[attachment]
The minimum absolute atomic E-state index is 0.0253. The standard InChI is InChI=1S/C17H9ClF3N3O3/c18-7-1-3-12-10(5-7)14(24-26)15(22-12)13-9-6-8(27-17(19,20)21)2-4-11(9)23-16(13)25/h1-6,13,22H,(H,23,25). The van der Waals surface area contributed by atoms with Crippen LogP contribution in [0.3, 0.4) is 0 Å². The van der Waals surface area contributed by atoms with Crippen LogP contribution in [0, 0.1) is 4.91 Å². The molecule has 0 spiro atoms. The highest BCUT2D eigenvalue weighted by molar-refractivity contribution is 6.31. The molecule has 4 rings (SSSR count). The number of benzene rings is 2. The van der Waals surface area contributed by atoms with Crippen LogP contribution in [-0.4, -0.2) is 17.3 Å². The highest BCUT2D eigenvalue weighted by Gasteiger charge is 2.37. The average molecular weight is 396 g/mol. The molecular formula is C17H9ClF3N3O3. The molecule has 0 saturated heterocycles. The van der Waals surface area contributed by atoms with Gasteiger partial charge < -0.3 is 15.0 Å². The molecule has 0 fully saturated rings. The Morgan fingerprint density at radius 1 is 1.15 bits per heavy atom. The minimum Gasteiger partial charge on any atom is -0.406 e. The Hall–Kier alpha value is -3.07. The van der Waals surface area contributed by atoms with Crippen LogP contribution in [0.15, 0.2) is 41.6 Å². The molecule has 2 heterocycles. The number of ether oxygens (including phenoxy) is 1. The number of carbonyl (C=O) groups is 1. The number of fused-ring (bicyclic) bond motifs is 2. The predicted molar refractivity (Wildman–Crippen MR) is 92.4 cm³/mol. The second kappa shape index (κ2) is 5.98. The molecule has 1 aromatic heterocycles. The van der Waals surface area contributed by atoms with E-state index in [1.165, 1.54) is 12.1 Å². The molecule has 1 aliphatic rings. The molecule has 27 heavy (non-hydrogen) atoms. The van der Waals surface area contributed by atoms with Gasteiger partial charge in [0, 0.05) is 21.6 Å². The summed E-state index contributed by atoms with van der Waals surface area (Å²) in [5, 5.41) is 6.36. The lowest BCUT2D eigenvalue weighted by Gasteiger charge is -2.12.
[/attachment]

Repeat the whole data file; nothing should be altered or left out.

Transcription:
The minimum absolute atomic E-state index is 0.0253. The standard InChI is InChI=1S/C17H9ClF3N3O3/c18-7-1-3-12-10(5-7)14(24-26)15(22-12)13-9-6-8(27-17(19,20)21)2-4-11(9)23-16(13)25/h1-6,13,22H,(H,23,25). The van der Waals surface area contributed by atoms with Crippen LogP contribution in [0.3, 0.4) is 0 Å². The van der Waals surface area contributed by atoms with Crippen LogP contribution in [0, 0.1) is 4.91 Å². The molecule has 0 spiro atoms. The highest BCUT2D eigenvalue weighted by molar-refractivity contribution is 6.31. The molecule has 4 rings (SSSR count). The number of benzene rings is 2. The van der Waals surface area contributed by atoms with Crippen LogP contribution in [-0.4, -0.2) is 17.3 Å². The highest BCUT2D eigenvalue weighted by Gasteiger charge is 2.37. The average molecular weight is 396 g/mol. The molecular formula is C17H9ClF3N3O3. The molecule has 0 saturated heterocycles. The van der Waals surface area contributed by atoms with Gasteiger partial charge < -0.3 is 15.0 Å². The molecule has 0 fully saturated rings. The Morgan fingerprint density at radius 1 is 1.15 bits per heavy atom. The minimum Gasteiger partial charge on any atom is -0.406 e. The Hall–Kier alpha value is -3.07. The van der Waals surface area contributed by atoms with Crippen LogP contribution in [0.15, 0.2) is 41.6 Å². The molecule has 2 heterocycles. The number of ether oxygens (including phenoxy) is 1. The number of carbonyl (C=O) groups is 1. The number of fused-ring (bicyclic) bond motifs is 2. The predicted molar refractivity (Wildman–Crippen MR) is 92.4 cm³/mol. The second kappa shape index (κ2) is 5.98. The molecule has 1 aromatic heterocycles. The van der Waals surface area contributed by atoms with E-state index in [1.165, 1.54) is 12.1 Å². The molecule has 1 aliphatic rings. The molecule has 27 heavy (non-hydrogen) atoms. The van der Waals surface area contributed by atoms with Gasteiger partial charge in [0, 0.05) is 21.6 Å². The summed E-state index contributed by atoms with van der Waals surface area (Å²) in [5, 5.41) is 6.36. The lowest BCUT2D eigenvalue weighted by Gasteiger charge is -2.12.